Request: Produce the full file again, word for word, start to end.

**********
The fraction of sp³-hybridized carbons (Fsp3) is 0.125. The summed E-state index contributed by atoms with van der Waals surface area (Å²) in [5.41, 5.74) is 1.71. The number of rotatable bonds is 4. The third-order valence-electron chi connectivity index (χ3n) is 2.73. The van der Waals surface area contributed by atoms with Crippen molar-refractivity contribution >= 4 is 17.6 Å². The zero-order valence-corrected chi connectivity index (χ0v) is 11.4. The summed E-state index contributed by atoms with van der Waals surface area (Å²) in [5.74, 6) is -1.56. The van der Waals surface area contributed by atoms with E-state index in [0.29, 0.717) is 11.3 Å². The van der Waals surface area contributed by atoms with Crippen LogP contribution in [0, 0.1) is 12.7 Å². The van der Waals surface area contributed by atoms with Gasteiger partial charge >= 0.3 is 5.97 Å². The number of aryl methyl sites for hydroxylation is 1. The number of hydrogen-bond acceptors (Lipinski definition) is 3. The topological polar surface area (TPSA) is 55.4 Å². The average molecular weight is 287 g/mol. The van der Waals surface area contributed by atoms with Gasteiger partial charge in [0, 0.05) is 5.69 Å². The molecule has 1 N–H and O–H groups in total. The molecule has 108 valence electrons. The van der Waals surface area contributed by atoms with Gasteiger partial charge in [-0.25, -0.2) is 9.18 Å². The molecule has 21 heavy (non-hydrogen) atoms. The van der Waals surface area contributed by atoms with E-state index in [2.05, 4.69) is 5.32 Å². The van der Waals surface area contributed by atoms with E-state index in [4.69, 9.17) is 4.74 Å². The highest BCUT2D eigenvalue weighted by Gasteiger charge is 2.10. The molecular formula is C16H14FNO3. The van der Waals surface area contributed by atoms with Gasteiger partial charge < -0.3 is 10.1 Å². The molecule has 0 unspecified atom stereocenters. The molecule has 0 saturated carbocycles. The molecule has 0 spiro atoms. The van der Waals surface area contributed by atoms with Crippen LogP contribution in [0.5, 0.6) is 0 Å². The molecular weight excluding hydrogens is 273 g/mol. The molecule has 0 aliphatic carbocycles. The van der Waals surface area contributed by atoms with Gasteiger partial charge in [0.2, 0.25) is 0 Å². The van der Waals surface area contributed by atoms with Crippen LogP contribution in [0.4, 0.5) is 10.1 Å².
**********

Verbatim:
The fraction of sp³-hybridized carbons (Fsp3) is 0.125. The summed E-state index contributed by atoms with van der Waals surface area (Å²) in [5.41, 5.74) is 1.71. The number of rotatable bonds is 4. The third-order valence-electron chi connectivity index (χ3n) is 2.73. The van der Waals surface area contributed by atoms with Crippen molar-refractivity contribution >= 4 is 17.6 Å². The zero-order valence-corrected chi connectivity index (χ0v) is 11.4. The summed E-state index contributed by atoms with van der Waals surface area (Å²) in [5.74, 6) is -1.56. The van der Waals surface area contributed by atoms with E-state index in [0.29, 0.717) is 11.3 Å². The van der Waals surface area contributed by atoms with Crippen LogP contribution in [0, 0.1) is 12.7 Å². The van der Waals surface area contributed by atoms with Gasteiger partial charge >= 0.3 is 5.97 Å². The number of aryl methyl sites for hydroxylation is 1. The number of hydrogen-bond acceptors (Lipinski definition) is 3. The topological polar surface area (TPSA) is 55.4 Å². The average molecular weight is 287 g/mol. The van der Waals surface area contributed by atoms with Gasteiger partial charge in [0, 0.05) is 5.69 Å². The molecule has 1 N–H and O–H groups in total. The molecule has 108 valence electrons. The van der Waals surface area contributed by atoms with Gasteiger partial charge in [-0.25, -0.2) is 9.18 Å². The molecule has 21 heavy (non-hydrogen) atoms. The van der Waals surface area contributed by atoms with E-state index in [2.05, 4.69) is 5.32 Å². The van der Waals surface area contributed by atoms with E-state index in [4.69, 9.17) is 4.74 Å². The highest BCUT2D eigenvalue weighted by Gasteiger charge is 2.10. The molecular formula is C16H14FNO3. The van der Waals surface area contributed by atoms with Gasteiger partial charge < -0.3 is 10.1 Å². The molecule has 0 unspecified atom stereocenters. The molecule has 0 saturated carbocycles. The molecule has 0 spiro atoms. The van der Waals surface area contributed by atoms with Crippen LogP contribution in [0.5, 0.6) is 0 Å². The molecular weight excluding hydrogens is 273 g/mol. The molecule has 0 aliphatic carbocycles. The van der Waals surface area contributed by atoms with Gasteiger partial charge in [0.2, 0.25) is 0 Å². The van der Waals surface area contributed by atoms with Crippen LogP contribution in [0.4, 0.5) is 10.1 Å².